Restaurant owners, butchers, farmers and food businesses nationwide are facing dramatic increases in energy costs as prices increase as much as 400 per cent in some cases.
The average energy bill for households will rise by 80 per cent under the new price cap increase, but businesses are not protected by this so will have to buy energy on the wholesale market at much higher rates.
It’s the perfect storm as consumers also face a cost-of-living crisis with less disposable income available and the government are offering little in the way of support.
You have to decide if you want to operate at all. Jock Gibson, farmer and butcher
Livestock farmer and butchery owner in Moray, Scotland, Jock Gibson said his energy costs are set to increase by as much as 400 per cent in October.
“Where do you find an extra £24,000?” asked Gibson explaining how his energy bills are due to rise from £8000 to £32,000. “It’s going to be savage. Businesses will have some stark decisions to make.
“It’s not a situation where you can increase the value of your product because people have less money,” he added. “Your other option is to make savings but with the year we’ve had if you haven’t made all the savings you can, what are you playing at?”
“The last option is to decide if you want to operate at all,” said Gibson.
Small butchers like Gibson’s closing could have serious implications for small sustainable livestock farmers everywhere.
“If we start to lose the butchers, we risk losing the crofters (small-scale farmers in the Scottish highlands), the rare breed enthusiasts and the smallholders.”
Trying to remain competitive is a real challenge. Luke King, technical and supply director at organic veg box company Riverford
Technical and supply director at organic veg box company, Riverford, Luke King reported that the increase in energy costs is affecting all departments of the business.
“Energy is a real problem because we’re exposed everywhere. Our foreign and UK suppliers are exposed, our logistics, particularly our refrigeration, are exposed, plus our office.
“Then you consider all the other inflationary pressures such as labour wages because we’re committed to the real living wage as a business,” said King.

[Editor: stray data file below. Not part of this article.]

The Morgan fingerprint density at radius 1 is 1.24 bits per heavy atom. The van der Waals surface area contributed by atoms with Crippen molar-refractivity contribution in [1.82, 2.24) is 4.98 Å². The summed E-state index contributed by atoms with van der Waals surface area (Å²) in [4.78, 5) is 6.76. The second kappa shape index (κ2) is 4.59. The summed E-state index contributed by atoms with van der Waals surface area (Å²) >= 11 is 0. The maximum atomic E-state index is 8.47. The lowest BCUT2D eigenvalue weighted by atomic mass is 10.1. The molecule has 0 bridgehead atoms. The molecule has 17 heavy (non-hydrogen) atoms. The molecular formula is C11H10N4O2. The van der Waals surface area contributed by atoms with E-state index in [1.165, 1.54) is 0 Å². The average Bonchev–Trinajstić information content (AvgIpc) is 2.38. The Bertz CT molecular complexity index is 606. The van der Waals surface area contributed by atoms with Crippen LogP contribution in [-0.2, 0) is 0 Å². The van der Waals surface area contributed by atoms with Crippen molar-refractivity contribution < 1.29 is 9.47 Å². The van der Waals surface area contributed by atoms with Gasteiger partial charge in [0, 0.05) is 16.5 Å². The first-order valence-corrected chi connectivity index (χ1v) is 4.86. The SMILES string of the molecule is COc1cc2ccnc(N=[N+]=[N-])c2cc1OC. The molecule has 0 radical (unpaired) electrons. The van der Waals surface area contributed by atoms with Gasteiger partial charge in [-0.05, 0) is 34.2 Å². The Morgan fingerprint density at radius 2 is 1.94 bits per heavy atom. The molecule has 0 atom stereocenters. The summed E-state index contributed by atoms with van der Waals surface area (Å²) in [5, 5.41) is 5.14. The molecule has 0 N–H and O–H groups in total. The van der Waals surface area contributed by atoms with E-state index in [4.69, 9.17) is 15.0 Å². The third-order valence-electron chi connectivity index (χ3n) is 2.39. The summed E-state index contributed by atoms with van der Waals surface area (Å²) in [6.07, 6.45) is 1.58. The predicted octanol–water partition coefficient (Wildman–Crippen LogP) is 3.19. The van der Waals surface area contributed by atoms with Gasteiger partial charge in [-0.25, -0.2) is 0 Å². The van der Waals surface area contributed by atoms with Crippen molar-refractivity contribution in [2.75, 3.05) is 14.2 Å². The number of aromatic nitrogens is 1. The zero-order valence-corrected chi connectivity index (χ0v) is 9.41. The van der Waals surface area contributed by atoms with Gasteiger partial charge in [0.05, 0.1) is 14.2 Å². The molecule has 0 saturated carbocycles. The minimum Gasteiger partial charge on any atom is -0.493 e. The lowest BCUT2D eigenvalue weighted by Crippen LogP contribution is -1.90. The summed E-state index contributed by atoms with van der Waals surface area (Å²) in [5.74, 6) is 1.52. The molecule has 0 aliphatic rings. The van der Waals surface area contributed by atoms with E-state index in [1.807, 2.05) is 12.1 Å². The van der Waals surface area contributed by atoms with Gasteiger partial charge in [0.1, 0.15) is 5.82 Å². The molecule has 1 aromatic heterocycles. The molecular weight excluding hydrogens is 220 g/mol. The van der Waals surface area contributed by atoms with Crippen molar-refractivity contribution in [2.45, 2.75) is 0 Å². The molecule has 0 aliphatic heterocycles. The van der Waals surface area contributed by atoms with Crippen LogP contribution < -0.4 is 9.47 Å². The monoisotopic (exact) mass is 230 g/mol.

“All the time we’re trying to keep a lid on our pricing, but trying to remain competitive is a real challenge,” added King.
“The electrification of our vehicle fleet and the fact we generate a lot of solar energy means we’re in a slightly better situation.”
We are down on our knees. Harriet Mansell, chef-owner of Robin Wylde and Lilac
Hospitality is another sector being punished by the rise of energy costs alongside citizens feeling the effect of the cost-of-living crisis.
Harriet Mansell, chef-owner of two restaurants in Lyme Regis, Robin Wylde and Lilac, which have a focus on locally foraged ingredients, said, “We are down on our knees, all our costs have gone up and we can’t increase prices because customers won’t come in.”
“Margins were already tight in hospitality,” said Mansell. “We’ve done everything we can from a business point of view, the model does not work anymore.”
“We do so much for education and training, I employ 20 people in the local area, and as a business, we’ve always tried to be a force for positive change,” said Mansell explaining she will try everything, but she does not know what the future holds.
It’s impossible. Lisa-Jane Fraser, owner of eco-estate, Frasers
Lisa-Jane Fraser, owner of an eco-estate in Kent, Frasers, that comprises of a farm, a wedding venue and a restaurant, is considering closing her restaurant, despite taking extreme measures and producing over 60 per cent of their own energy through renewable energy.
“Once my solar panels are not working so efficiently (due to the reduced sunlight in autumn and winter), I’ll only open four days a week and I’m going to cook overnight to take advantage of the lower rate tariffs,” said Fraser.
“I can’t even get a quote for my energy bill at the moment, but it could be up to £7000 from £1800 last year.”
“I’m doing what I’ve been asked to do, but it’s impossible. It’s the unknown, you can’t even do flow projections,” added Fraser. “I think I will move away from restaurants and focus on events.”
Fraser said the hospitality sector desperately needs government support and should reduce VAT for the industry as it would reduce costs for restauranteurs and prices for consumers.
“It would make a massive difference,” said Fraser.
The government need to get real about climate Abby Allen, director of meat box company, Pipers Farm
Director of sustainable meat box company Pipers Farm, Abby Allen said, “We’re lucky to have the model we do, producing meat from grass (requiring little energy), but we have a fulfilment centre and butchery where our energy costs have doubled.”
“That’s the difficulty; how much can you pass onto the consumer because we want to make sustainable, organic food more accessible,” Allen said.
“It’s the most challenging time we’ve ever had as a business,” added Allen.
On what the government need to do: “They need to get real about climate,” said Allen.
“There has been a sheer lack of investment in renewable energy. If we don’t want to be held hostage, we need to be energy self-sufficient,” finished Allen.